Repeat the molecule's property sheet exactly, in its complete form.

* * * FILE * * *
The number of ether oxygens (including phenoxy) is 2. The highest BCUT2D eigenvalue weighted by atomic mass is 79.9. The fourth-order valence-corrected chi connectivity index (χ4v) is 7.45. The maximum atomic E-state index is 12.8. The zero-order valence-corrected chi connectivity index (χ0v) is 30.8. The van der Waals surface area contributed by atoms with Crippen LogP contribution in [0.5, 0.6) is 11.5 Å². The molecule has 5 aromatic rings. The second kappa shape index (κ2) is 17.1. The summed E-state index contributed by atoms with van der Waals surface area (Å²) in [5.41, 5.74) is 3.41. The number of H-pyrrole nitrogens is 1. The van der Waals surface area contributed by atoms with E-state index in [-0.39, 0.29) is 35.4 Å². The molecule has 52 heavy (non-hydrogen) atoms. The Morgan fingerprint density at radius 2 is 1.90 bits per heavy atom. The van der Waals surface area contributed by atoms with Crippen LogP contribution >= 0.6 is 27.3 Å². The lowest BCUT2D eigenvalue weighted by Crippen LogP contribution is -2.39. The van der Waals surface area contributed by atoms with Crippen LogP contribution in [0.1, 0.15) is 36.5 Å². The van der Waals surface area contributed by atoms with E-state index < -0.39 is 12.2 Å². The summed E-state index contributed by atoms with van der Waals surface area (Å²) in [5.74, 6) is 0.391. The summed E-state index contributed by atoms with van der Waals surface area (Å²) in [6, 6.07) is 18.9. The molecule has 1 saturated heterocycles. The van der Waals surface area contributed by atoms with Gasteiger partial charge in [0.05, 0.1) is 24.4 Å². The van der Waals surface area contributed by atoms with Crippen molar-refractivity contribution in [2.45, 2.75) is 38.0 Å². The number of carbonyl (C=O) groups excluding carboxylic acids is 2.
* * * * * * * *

The number of ether oxygens (including phenoxy) is 2. The highest BCUT2D eigenvalue weighted by atomic mass is 79.9. The fourth-order valence-corrected chi connectivity index (χ4v) is 7.45. The maximum atomic E-state index is 12.8. The zero-order valence-corrected chi connectivity index (χ0v) is 30.8. The van der Waals surface area contributed by atoms with Crippen LogP contribution in [0.5, 0.6) is 11.5 Å². The molecule has 5 aromatic rings. The second kappa shape index (κ2) is 17.1. The summed E-state index contributed by atoms with van der Waals surface area (Å²) in [5.41, 5.74) is 3.41. The number of H-pyrrole nitrogens is 1. The van der Waals surface area contributed by atoms with E-state index in [-0.39, 0.29) is 35.4 Å². The molecule has 52 heavy (non-hydrogen) atoms. The Morgan fingerprint density at radius 2 is 1.90 bits per heavy atom. The van der Waals surface area contributed by atoms with Crippen LogP contribution >= 0.6 is 27.3 Å². The lowest BCUT2D eigenvalue weighted by Crippen LogP contribution is -2.39. The van der Waals surface area contributed by atoms with Crippen LogP contribution in [0.1, 0.15) is 36.5 Å². The van der Waals surface area contributed by atoms with E-state index < -0.39 is 12.2 Å². The summed E-state index contributed by atoms with van der Waals surface area (Å²) in [5.74, 6) is 0.391. The summed E-state index contributed by atoms with van der Waals surface area (Å²) in [6, 6.07) is 18.9. The molecule has 1 saturated heterocycles. The van der Waals surface area contributed by atoms with Gasteiger partial charge in [0.05, 0.1) is 24.4 Å². The van der Waals surface area contributed by atoms with Crippen molar-refractivity contribution in [2.45, 2.75) is 38.0 Å². The number of carbonyl (C=O) groups excluding carboxylic acids is 2.